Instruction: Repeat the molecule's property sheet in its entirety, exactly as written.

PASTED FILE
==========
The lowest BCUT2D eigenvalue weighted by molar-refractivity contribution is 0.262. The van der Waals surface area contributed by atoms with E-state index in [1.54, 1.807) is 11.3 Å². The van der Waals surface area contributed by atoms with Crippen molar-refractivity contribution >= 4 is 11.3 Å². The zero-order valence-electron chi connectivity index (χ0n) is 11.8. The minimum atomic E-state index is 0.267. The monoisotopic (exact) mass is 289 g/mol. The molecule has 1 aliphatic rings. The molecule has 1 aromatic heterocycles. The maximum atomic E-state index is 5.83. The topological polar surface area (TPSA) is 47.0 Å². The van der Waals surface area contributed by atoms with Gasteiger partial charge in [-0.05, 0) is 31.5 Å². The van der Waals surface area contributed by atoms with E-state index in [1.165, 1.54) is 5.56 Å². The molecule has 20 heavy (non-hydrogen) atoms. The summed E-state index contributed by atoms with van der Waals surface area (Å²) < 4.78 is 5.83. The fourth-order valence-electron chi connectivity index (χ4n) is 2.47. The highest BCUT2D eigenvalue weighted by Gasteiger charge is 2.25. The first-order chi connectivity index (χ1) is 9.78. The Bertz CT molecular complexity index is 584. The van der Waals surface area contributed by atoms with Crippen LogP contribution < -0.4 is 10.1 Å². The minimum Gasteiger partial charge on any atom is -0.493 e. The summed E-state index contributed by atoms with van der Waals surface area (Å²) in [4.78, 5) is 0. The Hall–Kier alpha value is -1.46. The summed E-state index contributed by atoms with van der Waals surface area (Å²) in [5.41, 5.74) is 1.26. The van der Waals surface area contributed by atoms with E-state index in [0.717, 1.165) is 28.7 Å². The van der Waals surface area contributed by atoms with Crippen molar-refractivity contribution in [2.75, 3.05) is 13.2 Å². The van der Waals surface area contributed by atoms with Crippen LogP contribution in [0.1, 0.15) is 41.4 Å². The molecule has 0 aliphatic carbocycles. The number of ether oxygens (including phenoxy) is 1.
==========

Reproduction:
The lowest BCUT2D eigenvalue weighted by molar-refractivity contribution is 0.262. The van der Waals surface area contributed by atoms with E-state index in [1.54, 1.807) is 11.3 Å². The van der Waals surface area contributed by atoms with Crippen molar-refractivity contribution >= 4 is 11.3 Å². The zero-order valence-electron chi connectivity index (χ0n) is 11.8. The minimum atomic E-state index is 0.267. The monoisotopic (exact) mass is 289 g/mol. The molecule has 1 aliphatic rings. The molecule has 1 aromatic heterocycles. The maximum atomic E-state index is 5.83. The topological polar surface area (TPSA) is 47.0 Å². The van der Waals surface area contributed by atoms with Gasteiger partial charge in [-0.05, 0) is 31.5 Å². The van der Waals surface area contributed by atoms with E-state index in [1.165, 1.54) is 5.56 Å². The molecule has 20 heavy (non-hydrogen) atoms. The summed E-state index contributed by atoms with van der Waals surface area (Å²) < 4.78 is 5.83. The fourth-order valence-electron chi connectivity index (χ4n) is 2.47. The highest BCUT2D eigenvalue weighted by Gasteiger charge is 2.25. The first-order chi connectivity index (χ1) is 9.78. The Bertz CT molecular complexity index is 584. The van der Waals surface area contributed by atoms with Crippen LogP contribution < -0.4 is 10.1 Å². The minimum Gasteiger partial charge on any atom is -0.493 e. The summed E-state index contributed by atoms with van der Waals surface area (Å²) in [4.78, 5) is 0. The Hall–Kier alpha value is -1.46. The summed E-state index contributed by atoms with van der Waals surface area (Å²) in [5.41, 5.74) is 1.26. The van der Waals surface area contributed by atoms with E-state index in [0.717, 1.165) is 28.7 Å². The van der Waals surface area contributed by atoms with Crippen molar-refractivity contribution in [2.75, 3.05) is 13.2 Å². The van der Waals surface area contributed by atoms with Crippen LogP contribution in [0.1, 0.15) is 41.4 Å². The molecule has 0 aliphatic carbocycles. The number of ether oxygens (including phenoxy) is 1.